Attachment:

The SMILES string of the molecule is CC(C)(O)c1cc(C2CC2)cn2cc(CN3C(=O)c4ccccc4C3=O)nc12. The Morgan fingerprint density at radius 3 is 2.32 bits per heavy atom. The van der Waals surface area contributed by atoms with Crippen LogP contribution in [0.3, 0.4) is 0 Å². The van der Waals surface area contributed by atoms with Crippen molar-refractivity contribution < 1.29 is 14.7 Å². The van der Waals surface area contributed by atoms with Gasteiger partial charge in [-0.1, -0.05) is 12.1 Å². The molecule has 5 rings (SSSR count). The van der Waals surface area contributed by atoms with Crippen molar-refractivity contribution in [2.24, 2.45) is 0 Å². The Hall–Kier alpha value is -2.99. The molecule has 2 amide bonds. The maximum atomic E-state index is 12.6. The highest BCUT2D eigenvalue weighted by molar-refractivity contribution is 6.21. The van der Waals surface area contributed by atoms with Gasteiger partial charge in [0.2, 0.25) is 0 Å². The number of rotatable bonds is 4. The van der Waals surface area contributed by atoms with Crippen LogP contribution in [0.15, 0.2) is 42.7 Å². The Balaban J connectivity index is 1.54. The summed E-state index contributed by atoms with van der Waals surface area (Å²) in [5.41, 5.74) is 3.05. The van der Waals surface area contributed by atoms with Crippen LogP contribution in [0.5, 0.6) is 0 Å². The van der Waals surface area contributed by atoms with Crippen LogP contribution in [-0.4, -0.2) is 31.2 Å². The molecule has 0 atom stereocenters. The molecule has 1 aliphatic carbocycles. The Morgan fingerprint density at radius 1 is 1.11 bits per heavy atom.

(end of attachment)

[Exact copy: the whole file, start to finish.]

The SMILES string of the molecule is CC(C)(O)c1cc(C2CC2)cn2cc(CN3C(=O)c4ccccc4C3=O)nc12. The Morgan fingerprint density at radius 3 is 2.32 bits per heavy atom. The van der Waals surface area contributed by atoms with Crippen LogP contribution in [0.3, 0.4) is 0 Å². The van der Waals surface area contributed by atoms with Crippen molar-refractivity contribution < 1.29 is 14.7 Å². The van der Waals surface area contributed by atoms with Gasteiger partial charge in [-0.1, -0.05) is 12.1 Å². The molecule has 5 rings (SSSR count). The van der Waals surface area contributed by atoms with Crippen molar-refractivity contribution in [2.24, 2.45) is 0 Å². The Hall–Kier alpha value is -2.99. The molecule has 2 amide bonds. The maximum atomic E-state index is 12.6. The highest BCUT2D eigenvalue weighted by molar-refractivity contribution is 6.21. The van der Waals surface area contributed by atoms with Gasteiger partial charge in [0.2, 0.25) is 0 Å². The number of rotatable bonds is 4. The van der Waals surface area contributed by atoms with Crippen LogP contribution in [0.15, 0.2) is 42.7 Å². The Balaban J connectivity index is 1.54. The summed E-state index contributed by atoms with van der Waals surface area (Å²) in [5.41, 5.74) is 3.05. The van der Waals surface area contributed by atoms with Crippen LogP contribution in [0.5, 0.6) is 0 Å². The van der Waals surface area contributed by atoms with Crippen LogP contribution in [-0.4, -0.2) is 31.2 Å². The molecule has 0 atom stereocenters. The molecule has 1 aliphatic carbocycles. The Morgan fingerprint density at radius 1 is 1.11 bits per heavy atom.